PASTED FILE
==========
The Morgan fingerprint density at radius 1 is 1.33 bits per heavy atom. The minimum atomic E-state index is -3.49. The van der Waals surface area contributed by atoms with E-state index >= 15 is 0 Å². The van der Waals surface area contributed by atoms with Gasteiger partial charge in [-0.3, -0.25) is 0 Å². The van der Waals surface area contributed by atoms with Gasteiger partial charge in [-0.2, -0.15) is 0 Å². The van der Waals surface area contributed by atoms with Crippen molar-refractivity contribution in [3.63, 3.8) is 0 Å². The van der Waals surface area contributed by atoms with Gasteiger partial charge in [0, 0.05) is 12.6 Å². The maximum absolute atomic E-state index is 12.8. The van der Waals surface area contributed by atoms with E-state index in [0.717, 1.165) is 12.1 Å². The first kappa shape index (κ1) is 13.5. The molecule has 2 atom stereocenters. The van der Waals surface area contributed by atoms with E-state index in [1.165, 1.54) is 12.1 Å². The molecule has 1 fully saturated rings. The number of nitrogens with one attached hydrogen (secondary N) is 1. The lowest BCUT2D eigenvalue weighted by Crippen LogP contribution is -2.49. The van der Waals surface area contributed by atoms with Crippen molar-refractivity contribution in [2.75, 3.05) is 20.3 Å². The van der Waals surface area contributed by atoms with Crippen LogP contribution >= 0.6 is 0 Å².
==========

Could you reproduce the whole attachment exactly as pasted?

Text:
The Morgan fingerprint density at radius 1 is 1.33 bits per heavy atom. The minimum atomic E-state index is -3.49. The van der Waals surface area contributed by atoms with E-state index >= 15 is 0 Å². The van der Waals surface area contributed by atoms with Gasteiger partial charge in [-0.3, -0.25) is 0 Å². The van der Waals surface area contributed by atoms with Gasteiger partial charge in [-0.2, -0.15) is 0 Å². The van der Waals surface area contributed by atoms with Crippen molar-refractivity contribution in [3.63, 3.8) is 0 Å². The van der Waals surface area contributed by atoms with Gasteiger partial charge in [0, 0.05) is 12.6 Å². The maximum absolute atomic E-state index is 12.8. The van der Waals surface area contributed by atoms with E-state index in [0.717, 1.165) is 12.1 Å². The first kappa shape index (κ1) is 13.5. The molecule has 2 atom stereocenters. The van der Waals surface area contributed by atoms with E-state index in [1.165, 1.54) is 12.1 Å². The molecule has 1 fully saturated rings. The number of nitrogens with one attached hydrogen (secondary N) is 1. The lowest BCUT2D eigenvalue weighted by Crippen LogP contribution is -2.49. The van der Waals surface area contributed by atoms with Crippen molar-refractivity contribution in [2.75, 3.05) is 20.3 Å². The van der Waals surface area contributed by atoms with Crippen LogP contribution >= 0.6 is 0 Å².